How To Engage Visitors At Heritage Sites – Part Four
Another day, another post! If you’re not already aware in this series we share some tips and tricks that can help bring visitors to your heritage sites or museums.
1. Take on Board Visitor Feedback
Your museum or heritage site may be the best in the world with the most dazzling exhibits perfect for all age groups… but, what are your visitors actually saying about you? Getting in tune with your visitors and allowing them to provide feedback can help to improve on areas of your site that you may not have noticed lacking before. Feedback that is both positive and negative can form a better idea of how to run your site. Back in February we supplied an iPad Kiosk to Headway Cambridgeshire, along with a feedback counter. This 8 button counter was designed up gather information and visitor responses about the event that Headway organised, in a simple, effective manner.
2. Change your Layout Regularly
A great tip to implement is to change the setup of your site on a regular basis. You don’t have to go out and buy brand new equipment, a simple re-shuffle of items you already have can help to give your space a fresh new look. It will give a sense of mystery to your visitors and another incentive for them to come back and explore your site in a new layout. When we worked with the National Library of Wales, we supplied to them four of our VideoClip HD-8 video players, which thanks to their ease of programming have been used for multiple exhibitions, book signings and for playing festive songs in the refectory area of the library.
3. Give a Personal Touch
Relating to a previous tip in our last post by using the power of people, your volunteers and staff can engage with your visitors in ways that can brighten up their experience with you. Personal touches can make a visit so much more memorable, so try and talk with your visitors regularly. Engage with them and help to tailor the experience exactly to their wants and tastes. Remember your visitors are a great resource to tap into and gather feedback or even research from. We provided some bespoke questionnaire software for Hampshire Cultural Trust, for the purpose of seeing how their museum visitors used Facebook in their day to day lives. Through our software the trust got a chance to see how much Facebook had shaped the way teenagers live their lives from the 1960’s to present.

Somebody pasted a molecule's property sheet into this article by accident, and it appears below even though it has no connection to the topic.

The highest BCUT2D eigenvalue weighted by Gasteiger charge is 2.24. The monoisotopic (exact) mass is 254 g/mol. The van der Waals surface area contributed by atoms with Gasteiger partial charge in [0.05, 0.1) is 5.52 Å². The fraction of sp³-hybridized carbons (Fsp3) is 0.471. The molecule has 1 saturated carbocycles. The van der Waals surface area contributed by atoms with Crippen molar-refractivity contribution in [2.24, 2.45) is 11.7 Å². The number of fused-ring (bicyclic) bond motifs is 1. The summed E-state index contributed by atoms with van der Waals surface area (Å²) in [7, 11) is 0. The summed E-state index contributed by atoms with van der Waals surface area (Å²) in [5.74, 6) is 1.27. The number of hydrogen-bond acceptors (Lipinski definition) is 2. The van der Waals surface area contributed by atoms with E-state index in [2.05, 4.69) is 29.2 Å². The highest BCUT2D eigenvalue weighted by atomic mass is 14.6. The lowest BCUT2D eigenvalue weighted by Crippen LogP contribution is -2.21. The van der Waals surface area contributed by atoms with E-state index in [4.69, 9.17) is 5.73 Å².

4. Be Careful with your Online Persona
It’s all well and good having social media accounts on the internet to help engage with your visitors on a regular basis. But with social medias come negative feedback and some nasty comments that could affect your site. Knowing how to respond to potential negative feedback is key in maintaining your positive image. Consider having a template response that you can use on social media if something happens. Always be positive when dealing with negative feedback, and never engage with obvious troll comments. If you respond in the wrong way, it could mean less visitors!
5. Get the Community Involved
If your visitors are attending your heritage site regularly, you can use them to help you create content for your exhibition or museum. A local community project can help to engage your visitors as they feel they’ve contributed something to your space, and will want to see their content in action. A great example of this is when we worked with Essex County Council for the You Are Hear project. This involved members of the local Essex community sharing stories about the history and heritage of Essex through our Traditional Audio Benches. They were installed in different parts of Essex and became a fun way to learn about the town. We also supplied 3 of our Free Standing Kiosks & Lightbox 2 for the project, which would tour around Essex showing the material that community members had submitted for the project.
6. If it doesn’t work, change it!
Is there a new or existing feature at your site that just isn’t working like you’d hoped? Maybe visitors aren’t engaging with it like they should? If there’s an aspect of your site that you feel isn’t going anywhere, then it’s completely acceptable to change it up. There’s no harm whatsoever in scrapping what doesn’t work and finding an alternative method that does. We recently updated one of our UTR Oversized Though Panels for the Alfred Russel Wallace Trail in Neath, after many years of wear and tear. The design now makes the outdoor audio point look good as new!
Budget can sometimes be an issue with this however at Blackbox, we offer a wide and diverse range of audio visual products that can suit every idea and budget within any public environment. We can tailor the ideas that you have and turn them into hugely successful interpretation. You can view our off-the-shelf range online at The Interpretation Shop, or you can get in touch with us if you have any specific requirements.
We hope you’re enjoying our little series! Are there any tips that you’ve got to share with us? Send us a tweet and we may feature them in the next post! If you’re interested in possibly working with us, or just want more information about who we are, you can head on over to our contact page.